Just a quick though, would it perhaps be more effective to do the processing in the spectral domain? All the band-splitting would be relatively easy there. Also easier to manage the different number of bands (i.e. 2 bands vs 3 bands vs … 99 bands). I did not look deeply into the code (as it was so long…) so apologies if I missed the reason for doing it in the time domain.

And yes, I recognize the FFT display here :wink:

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I was thinking the same thing. You could use pvstencil and a masking table to achieve something similar.

Hey thanks for the reply! sorry I also could not check this earlier because stuff. Yeah it makes sense I might just remove that part of the code entirely. About the time domain thing… I dont quite get what you mean. I’m still really new to cabbage and also kinda new to this kind of coding so sorry if I don’t get some things (I also rarely code, I mainly make music and sound design lol). I’m assuming doing it on the spectral or time domain means two different ways of coding it, and I know what spectral means but I can’t understand what you mean with time domain, isn’t a band pass filter already affecting the spectral domain? or is it that specifically butterhp does it differently?
ps. yeah I directly snatched that fft display from a post because cabbagedisplay didn’t work for me and I had no idea how to code a svg display lmao sorry :sweat_smile:

Edit: I checked out pvstencil on the csound docs and I can see there’s a whole system of a different way to work with audio using fft transform, but looking at other docs I cant seem to get how I would split and process the bands using that system… could you provide some kind of example or explanation or amything just to get me going? Also, out of curiosity, is it really that better compared to what I did? If so, how so? like is it faster cpu wise, or is it cleaner sounding? thanks in advance!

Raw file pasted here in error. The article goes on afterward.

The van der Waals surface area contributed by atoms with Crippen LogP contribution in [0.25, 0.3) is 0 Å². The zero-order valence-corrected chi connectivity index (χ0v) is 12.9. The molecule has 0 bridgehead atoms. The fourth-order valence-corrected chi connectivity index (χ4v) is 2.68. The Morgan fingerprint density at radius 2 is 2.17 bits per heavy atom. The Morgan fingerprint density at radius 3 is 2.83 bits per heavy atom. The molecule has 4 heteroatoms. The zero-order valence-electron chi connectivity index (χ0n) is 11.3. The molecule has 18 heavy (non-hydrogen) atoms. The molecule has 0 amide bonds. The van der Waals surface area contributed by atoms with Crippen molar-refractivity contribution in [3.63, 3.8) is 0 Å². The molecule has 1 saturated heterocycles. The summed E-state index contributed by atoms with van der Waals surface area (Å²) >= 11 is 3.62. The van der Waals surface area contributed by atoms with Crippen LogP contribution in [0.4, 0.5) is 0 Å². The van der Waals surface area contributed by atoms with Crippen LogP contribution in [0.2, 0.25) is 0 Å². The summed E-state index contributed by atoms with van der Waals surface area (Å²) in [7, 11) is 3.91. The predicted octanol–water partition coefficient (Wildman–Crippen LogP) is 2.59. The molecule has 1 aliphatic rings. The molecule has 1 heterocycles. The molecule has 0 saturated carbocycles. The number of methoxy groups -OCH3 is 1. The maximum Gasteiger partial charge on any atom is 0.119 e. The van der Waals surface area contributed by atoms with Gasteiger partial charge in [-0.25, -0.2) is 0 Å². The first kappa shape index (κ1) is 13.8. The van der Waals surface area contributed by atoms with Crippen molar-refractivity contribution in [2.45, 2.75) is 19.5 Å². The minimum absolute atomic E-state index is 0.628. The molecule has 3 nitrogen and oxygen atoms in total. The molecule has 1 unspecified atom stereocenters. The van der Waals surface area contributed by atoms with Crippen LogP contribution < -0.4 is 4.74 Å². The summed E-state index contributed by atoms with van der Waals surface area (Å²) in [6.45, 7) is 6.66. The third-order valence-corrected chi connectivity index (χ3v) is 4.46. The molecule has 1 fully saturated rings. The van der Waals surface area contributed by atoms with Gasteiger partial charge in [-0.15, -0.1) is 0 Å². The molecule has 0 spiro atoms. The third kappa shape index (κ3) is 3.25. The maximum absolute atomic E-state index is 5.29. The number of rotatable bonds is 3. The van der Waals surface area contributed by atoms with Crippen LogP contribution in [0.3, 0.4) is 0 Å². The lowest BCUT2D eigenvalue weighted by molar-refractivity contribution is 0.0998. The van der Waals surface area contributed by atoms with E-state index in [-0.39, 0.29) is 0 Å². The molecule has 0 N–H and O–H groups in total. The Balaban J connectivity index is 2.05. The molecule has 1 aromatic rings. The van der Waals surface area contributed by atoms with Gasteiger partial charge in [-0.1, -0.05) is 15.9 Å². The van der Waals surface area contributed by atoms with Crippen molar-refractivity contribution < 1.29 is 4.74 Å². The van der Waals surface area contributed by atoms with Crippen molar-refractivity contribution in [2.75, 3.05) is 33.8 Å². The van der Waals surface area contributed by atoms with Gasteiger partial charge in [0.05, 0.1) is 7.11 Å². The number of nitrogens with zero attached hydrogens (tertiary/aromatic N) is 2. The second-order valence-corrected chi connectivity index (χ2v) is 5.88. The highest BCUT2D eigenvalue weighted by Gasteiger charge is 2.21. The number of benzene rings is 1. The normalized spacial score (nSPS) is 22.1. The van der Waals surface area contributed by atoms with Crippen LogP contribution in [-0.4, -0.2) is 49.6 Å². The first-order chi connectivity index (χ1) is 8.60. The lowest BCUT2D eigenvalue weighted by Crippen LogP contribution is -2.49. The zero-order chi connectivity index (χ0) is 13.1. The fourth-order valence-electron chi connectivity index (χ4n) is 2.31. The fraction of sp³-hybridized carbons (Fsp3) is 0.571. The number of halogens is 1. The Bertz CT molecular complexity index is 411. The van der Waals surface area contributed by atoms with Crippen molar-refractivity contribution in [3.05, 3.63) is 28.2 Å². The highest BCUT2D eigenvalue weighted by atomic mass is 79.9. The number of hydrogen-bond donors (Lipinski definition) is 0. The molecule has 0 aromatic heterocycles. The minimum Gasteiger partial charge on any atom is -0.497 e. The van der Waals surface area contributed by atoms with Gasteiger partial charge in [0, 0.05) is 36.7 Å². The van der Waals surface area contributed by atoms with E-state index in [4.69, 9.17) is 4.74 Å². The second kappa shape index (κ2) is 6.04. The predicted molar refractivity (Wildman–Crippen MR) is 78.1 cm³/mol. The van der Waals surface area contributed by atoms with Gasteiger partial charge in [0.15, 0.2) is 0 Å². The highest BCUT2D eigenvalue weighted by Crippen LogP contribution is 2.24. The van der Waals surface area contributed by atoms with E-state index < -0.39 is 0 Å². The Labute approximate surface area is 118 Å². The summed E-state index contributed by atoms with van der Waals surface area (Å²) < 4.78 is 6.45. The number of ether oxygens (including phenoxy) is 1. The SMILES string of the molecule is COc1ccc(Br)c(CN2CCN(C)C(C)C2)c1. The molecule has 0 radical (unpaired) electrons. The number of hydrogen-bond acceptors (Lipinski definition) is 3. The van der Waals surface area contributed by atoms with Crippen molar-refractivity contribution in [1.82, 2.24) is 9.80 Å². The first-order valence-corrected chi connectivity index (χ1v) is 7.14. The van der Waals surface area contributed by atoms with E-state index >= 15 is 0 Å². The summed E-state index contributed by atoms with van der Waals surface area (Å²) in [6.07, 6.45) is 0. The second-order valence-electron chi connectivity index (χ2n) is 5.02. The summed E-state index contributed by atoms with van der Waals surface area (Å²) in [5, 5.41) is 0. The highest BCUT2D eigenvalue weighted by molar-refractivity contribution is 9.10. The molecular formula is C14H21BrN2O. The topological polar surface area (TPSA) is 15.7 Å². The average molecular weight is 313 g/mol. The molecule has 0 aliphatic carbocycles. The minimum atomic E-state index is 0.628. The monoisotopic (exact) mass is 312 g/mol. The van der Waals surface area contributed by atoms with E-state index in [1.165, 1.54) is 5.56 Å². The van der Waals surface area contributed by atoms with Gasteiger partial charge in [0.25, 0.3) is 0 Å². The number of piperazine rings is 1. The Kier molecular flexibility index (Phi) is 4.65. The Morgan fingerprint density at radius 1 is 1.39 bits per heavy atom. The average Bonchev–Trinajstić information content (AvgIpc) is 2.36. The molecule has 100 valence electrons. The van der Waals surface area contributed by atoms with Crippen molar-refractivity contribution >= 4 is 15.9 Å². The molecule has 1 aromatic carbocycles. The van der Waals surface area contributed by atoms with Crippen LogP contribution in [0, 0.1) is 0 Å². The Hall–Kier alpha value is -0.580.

Filters affect the spectral output of the sound, but they operate in the time domain, sample by sample. When you work in the frequency, or spectral domain, you first convert the incoming signal into a set of amplitude/frequency pairs. These are referred to as frequency bins. The output of an FFT is similar to placing 100s of bandpass filters across the frequency range of the signal. By measuring the output of each filter you can note the amount of energy at that frequency. In the spectral domain you only need query the amplitude of a particular bin to find out how much energy is around that frequency. So one FFT can provide you with the same info as 100s of bandpass filters.

The number of bands/bins in your FFT analysis is determined by the FFT size. An FFT size of 1024 will give you 512 equally spaced bin. As you can imagine, hard coding 512 bandpass filters would be a lot of work. But in the spectral domain it is just a matter of changing the FFT size.

My idea with pvstencil is that you could quickly shape the spectrum of the output signal with a table that defines the amount of boost/cut for each band. However, I’ve never actually used pvstencil, so let me take a look :rofl:

Btw, @Oeyvind is a master of the frequency domain :slight_smile:

Here is a simple example using pvstencil. I hadn’t used it before, but it seems nice. Maybe it can inspire some future work. The nice thing is that in a handful of lines of code one can implement broad band graphic EQ of sorts.

pvstencil.csd (1.2 KB)